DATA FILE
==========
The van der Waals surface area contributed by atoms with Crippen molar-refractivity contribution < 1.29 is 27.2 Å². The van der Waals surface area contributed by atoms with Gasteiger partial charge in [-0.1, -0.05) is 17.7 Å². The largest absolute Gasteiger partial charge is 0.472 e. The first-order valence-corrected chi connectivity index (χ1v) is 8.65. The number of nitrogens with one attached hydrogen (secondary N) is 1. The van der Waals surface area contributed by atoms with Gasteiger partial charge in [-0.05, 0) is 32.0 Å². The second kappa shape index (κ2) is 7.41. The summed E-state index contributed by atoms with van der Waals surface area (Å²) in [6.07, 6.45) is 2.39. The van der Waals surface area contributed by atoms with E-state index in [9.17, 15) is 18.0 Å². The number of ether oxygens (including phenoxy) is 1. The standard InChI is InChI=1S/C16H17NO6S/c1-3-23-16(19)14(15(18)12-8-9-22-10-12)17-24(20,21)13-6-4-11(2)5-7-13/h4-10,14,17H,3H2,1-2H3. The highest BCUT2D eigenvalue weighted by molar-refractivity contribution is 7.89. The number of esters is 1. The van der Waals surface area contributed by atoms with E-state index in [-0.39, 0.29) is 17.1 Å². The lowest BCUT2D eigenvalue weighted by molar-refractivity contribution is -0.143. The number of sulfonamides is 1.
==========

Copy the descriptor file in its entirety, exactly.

The van der Waals surface area contributed by atoms with Crippen molar-refractivity contribution < 1.29 is 27.2 Å². The van der Waals surface area contributed by atoms with Gasteiger partial charge in [-0.1, -0.05) is 17.7 Å². The largest absolute Gasteiger partial charge is 0.472 e. The first-order valence-corrected chi connectivity index (χ1v) is 8.65. The number of nitrogens with one attached hydrogen (secondary N) is 1. The van der Waals surface area contributed by atoms with Gasteiger partial charge in [-0.05, 0) is 32.0 Å². The second kappa shape index (κ2) is 7.41. The summed E-state index contributed by atoms with van der Waals surface area (Å²) in [6.07, 6.45) is 2.39. The van der Waals surface area contributed by atoms with E-state index in [9.17, 15) is 18.0 Å². The number of ether oxygens (including phenoxy) is 1. The standard InChI is InChI=1S/C16H17NO6S/c1-3-23-16(19)14(15(18)12-8-9-22-10-12)17-24(20,21)13-6-4-11(2)5-7-13/h4-10,14,17H,3H2,1-2H3. The highest BCUT2D eigenvalue weighted by molar-refractivity contribution is 7.89. The number of esters is 1. The van der Waals surface area contributed by atoms with E-state index in [-0.39, 0.29) is 17.1 Å². The lowest BCUT2D eigenvalue weighted by molar-refractivity contribution is -0.143. The number of sulfonamides is 1.